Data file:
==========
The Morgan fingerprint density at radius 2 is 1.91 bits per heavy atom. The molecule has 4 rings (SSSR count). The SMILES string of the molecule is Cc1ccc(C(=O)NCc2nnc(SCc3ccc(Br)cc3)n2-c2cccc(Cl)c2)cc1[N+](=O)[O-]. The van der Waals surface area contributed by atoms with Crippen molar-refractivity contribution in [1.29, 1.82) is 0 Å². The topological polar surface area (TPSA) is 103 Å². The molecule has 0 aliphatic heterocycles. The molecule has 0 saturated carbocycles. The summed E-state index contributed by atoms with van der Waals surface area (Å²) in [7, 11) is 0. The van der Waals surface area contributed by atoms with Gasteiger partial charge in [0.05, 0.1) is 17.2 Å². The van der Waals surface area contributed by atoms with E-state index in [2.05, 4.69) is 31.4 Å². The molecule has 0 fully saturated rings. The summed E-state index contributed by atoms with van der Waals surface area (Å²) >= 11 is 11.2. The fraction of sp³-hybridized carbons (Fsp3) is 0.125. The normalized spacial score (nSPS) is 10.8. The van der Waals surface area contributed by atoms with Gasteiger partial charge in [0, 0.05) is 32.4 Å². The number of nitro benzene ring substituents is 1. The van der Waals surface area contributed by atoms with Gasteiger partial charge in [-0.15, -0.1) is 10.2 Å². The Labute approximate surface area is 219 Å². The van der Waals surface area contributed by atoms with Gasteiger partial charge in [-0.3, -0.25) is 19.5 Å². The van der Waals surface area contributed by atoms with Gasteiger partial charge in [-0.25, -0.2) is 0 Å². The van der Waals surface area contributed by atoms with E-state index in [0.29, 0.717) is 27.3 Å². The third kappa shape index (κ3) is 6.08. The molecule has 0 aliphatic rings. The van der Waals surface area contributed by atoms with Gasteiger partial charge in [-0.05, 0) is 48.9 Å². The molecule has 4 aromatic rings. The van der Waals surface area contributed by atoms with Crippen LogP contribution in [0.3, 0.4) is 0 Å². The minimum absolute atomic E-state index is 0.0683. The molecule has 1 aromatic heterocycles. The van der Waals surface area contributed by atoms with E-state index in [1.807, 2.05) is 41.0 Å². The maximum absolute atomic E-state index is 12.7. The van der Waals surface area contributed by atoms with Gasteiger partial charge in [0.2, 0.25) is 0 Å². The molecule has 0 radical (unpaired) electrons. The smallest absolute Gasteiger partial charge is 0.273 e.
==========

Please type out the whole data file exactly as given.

The Morgan fingerprint density at radius 2 is 1.91 bits per heavy atom. The molecule has 4 rings (SSSR count). The SMILES string of the molecule is Cc1ccc(C(=O)NCc2nnc(SCc3ccc(Br)cc3)n2-c2cccc(Cl)c2)cc1[N+](=O)[O-]. The van der Waals surface area contributed by atoms with Crippen molar-refractivity contribution in [1.29, 1.82) is 0 Å². The topological polar surface area (TPSA) is 103 Å². The molecule has 0 aliphatic heterocycles. The molecule has 0 saturated carbocycles. The summed E-state index contributed by atoms with van der Waals surface area (Å²) in [7, 11) is 0. The van der Waals surface area contributed by atoms with Gasteiger partial charge in [0.05, 0.1) is 17.2 Å². The van der Waals surface area contributed by atoms with E-state index in [2.05, 4.69) is 31.4 Å². The molecule has 0 fully saturated rings. The summed E-state index contributed by atoms with van der Waals surface area (Å²) >= 11 is 11.2. The fraction of sp³-hybridized carbons (Fsp3) is 0.125. The normalized spacial score (nSPS) is 10.8. The van der Waals surface area contributed by atoms with Gasteiger partial charge in [0, 0.05) is 32.4 Å². The number of nitro benzene ring substituents is 1. The van der Waals surface area contributed by atoms with Gasteiger partial charge in [-0.15, -0.1) is 10.2 Å². The Labute approximate surface area is 219 Å². The van der Waals surface area contributed by atoms with Gasteiger partial charge in [-0.3, -0.25) is 19.5 Å². The van der Waals surface area contributed by atoms with Gasteiger partial charge in [-0.25, -0.2) is 0 Å². The van der Waals surface area contributed by atoms with E-state index in [0.29, 0.717) is 27.3 Å². The third kappa shape index (κ3) is 6.08. The molecule has 0 aliphatic rings. The van der Waals surface area contributed by atoms with Gasteiger partial charge in [-0.05, 0) is 48.9 Å². The molecule has 4 aromatic rings. The van der Waals surface area contributed by atoms with Crippen LogP contribution in [0.3, 0.4) is 0 Å². The minimum absolute atomic E-state index is 0.0683. The molecule has 1 aromatic heterocycles. The van der Waals surface area contributed by atoms with E-state index in [1.807, 2.05) is 41.0 Å². The maximum absolute atomic E-state index is 12.7. The van der Waals surface area contributed by atoms with Gasteiger partial charge in [0.2, 0.25) is 0 Å². The molecule has 0 radical (unpaired) electrons. The smallest absolute Gasteiger partial charge is 0.273 e.